Why the Richards?  Over the 100 year history of the Stanley Cup and professional ice hockey, both Henri and Maurice “Rocket” Richard still both rank within the Top 25 of their sport; with The Rocket securing a spot within the Top 5 all time.  Although one could argue that Serena Williams may be one the five best women’s tennis players in history, and Venus did earn a number 1 ranking in 2002, the fact is, second-fiddle Venus is not as dominant in her sport as the lesser (just slightly lesser) Henri was in his.

We welcome your thoughts…but it won’t change our minds.


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C’mon PGA Tour, release Tiger from this Major Prison

Posted in Professional Sports on August 16th, 2013 by Chris Drayton

flood14[1]You can say what you want, but I just won’t believe it!!   You canNOT tell me that the PGA doesn’t have the “fix” in when it comes to Eldrick “Tiger” Woods and his ability to win Major tournaments!  Why would they do such a thing, you ask?  Simple, to keep the name Jack Nicklaus as the permanent standard bearer for professional golf!  Oh sure, Jack will always be on “Mt. Rushmore “ –  along with Palmer, Player and Trevino – of golf’s modern greats, but Tiger Woods was on pace of obliterating The Golden Bear’s legacy.

Put the stats in perspective.  Let’s start at his ability to just win golf matches.   He will pass the great Sam Snead for most career wins (82) sometime next year because Woods – who is only 37 – is sitting at 79 of them, besting Jack Nicklaus’ career total of 73.  The nearest active player is Read more »

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Magglio Ordonez for Mayor? Not so Fast

Posted in Professional Sports, Sport/Pol Crossover, US Politics on August 9th, 2013 by Ian Paregol

ChavezordonezConsistent with our core mission of bringing together Sports and Politics, The Bench Jockeys noted with keen interest the candidacy of former Detroit Tigers and Chicago White Sox outfielder Magglio Ordonez’s who is presently running for Mayor of the Venezuelan city of Puerto La Cruz.  Like the late Venezuelan President, Hugo Chavez (pictured on the left), Magglio Ordonez (pictured on the right) is an avowed socialist… maybe Ordonez’s political slant was cultivated while he was playing in Chicago.  Puerto La Cruz boasts a population of almost half a million people and hosts one of the largest refineries in oil-rich Venezuela so this position carries with it quite a bit of responsibility.  Is it really a major league baseball player’s place to be providing leadership to a city like Puerto La Cruz? So that got us wondering about 2 things:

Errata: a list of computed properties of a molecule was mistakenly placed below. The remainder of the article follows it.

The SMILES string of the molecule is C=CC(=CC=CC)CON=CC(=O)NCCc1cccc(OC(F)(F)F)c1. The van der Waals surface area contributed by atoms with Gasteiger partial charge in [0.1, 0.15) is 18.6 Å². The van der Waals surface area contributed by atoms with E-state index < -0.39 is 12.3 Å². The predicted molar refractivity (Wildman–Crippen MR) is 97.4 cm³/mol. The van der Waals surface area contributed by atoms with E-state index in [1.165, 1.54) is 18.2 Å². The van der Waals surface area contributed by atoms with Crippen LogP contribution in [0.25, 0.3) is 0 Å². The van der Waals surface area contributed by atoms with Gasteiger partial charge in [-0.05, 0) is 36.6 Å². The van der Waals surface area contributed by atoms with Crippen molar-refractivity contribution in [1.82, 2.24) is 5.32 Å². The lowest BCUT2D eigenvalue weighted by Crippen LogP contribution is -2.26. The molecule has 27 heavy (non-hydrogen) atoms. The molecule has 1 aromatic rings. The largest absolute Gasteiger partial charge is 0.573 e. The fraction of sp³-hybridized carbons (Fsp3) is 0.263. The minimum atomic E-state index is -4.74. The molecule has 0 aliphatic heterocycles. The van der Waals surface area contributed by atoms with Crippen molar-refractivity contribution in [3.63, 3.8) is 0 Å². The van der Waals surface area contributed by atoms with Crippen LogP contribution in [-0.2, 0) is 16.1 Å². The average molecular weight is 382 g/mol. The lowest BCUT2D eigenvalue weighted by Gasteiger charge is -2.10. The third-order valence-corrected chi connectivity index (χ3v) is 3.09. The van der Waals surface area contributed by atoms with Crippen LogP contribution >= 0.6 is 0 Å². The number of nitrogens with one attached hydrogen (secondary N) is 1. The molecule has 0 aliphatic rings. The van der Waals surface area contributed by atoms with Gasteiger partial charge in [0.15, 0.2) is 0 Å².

• 1) Who are the most accomplished political leaders who also played a professional sport? 
  • 2) Should the citizens of Puerto La Cruz decide to elect Ordonez, how have professional athletes performed as political leaders?

First we turn to Issue 1.  For starters, there have been no US Presidents who have also played a professional sport, but Read more »

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Of Chinese Walls and Hahvuhd Yahds

Posted in Professional Sports on August 7th, 2013 by Craig Zuckerman

Screen-Shot-2013-08-02-at-5_29_40-PMWhat on earth is a Chinese Wall?  Yes, it could be the Great Wall of China. But it’s not.  It is a business term, which is defined as an “ethical barrier between divisions of a financial (or other) institution to avoid conflict of interest.” (Investorpedia)

The typical example would be an investment banking firm with multiple lines of business. Perhaps one division is helping a company sell its bonds to the public, and perhaps another division is analyzing its client’s assets, etc.  One division might realize its assets are worth about 20 cents on the dollar, while the other is trying to ream the public by selling the bonds for 97 cents on the dollar. (Any bells going off yet? Think Mortgage Crisis).

Anywho, imagine what would happen if Read more »

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Starting 9

Posted in Professional Sports on August 4th, 2013 by Ian Paregol


These days everyone is writing a Bucket List.  I wrote my list back in 1999 and one of the items I included was a autographed baseball from the 9 baseball players who I thought were the best n their respective positions.  As with everything I do, I had rules: 1) The signatures have to be on a official major league baseball – no commemoratives, autosigned, HOF or gimmicky balls; 2) all balls have to present with only the player’s autograph, no multisigned balls; and 3) the signature has to be authentic and 4) it has to be a clean and visible signature.

My list of players was developed by Read more »

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Apparently, it isn’t Always Sunny in Philadelphia

Posted in Professional Sports on October 3rd, 2011 by Brittany Lynn

October 2, 2011… It should have been an amazing day in Philadelphia:  two major sporting events where Phans had the chance to revel in the excitement of their sports teams.  In the afternoon, the “Dream Team” Eagles dominated the Niners for the majority of their game.  Up 23-3 midway through the 3rd quarter, they imploded, losing 24-23.  Same scenario later that evening in the NLDS as the Phils held a 4-zip in the 4th only to lose 5-4 to the Cards.  The first pitch of the game was hit into right field for a triple.   Amazingly, Cliff Lee got out of the inning unscathed, but perhaps the Phaithful should have realized at that moment that they might not be smiling when the clock struck midnight.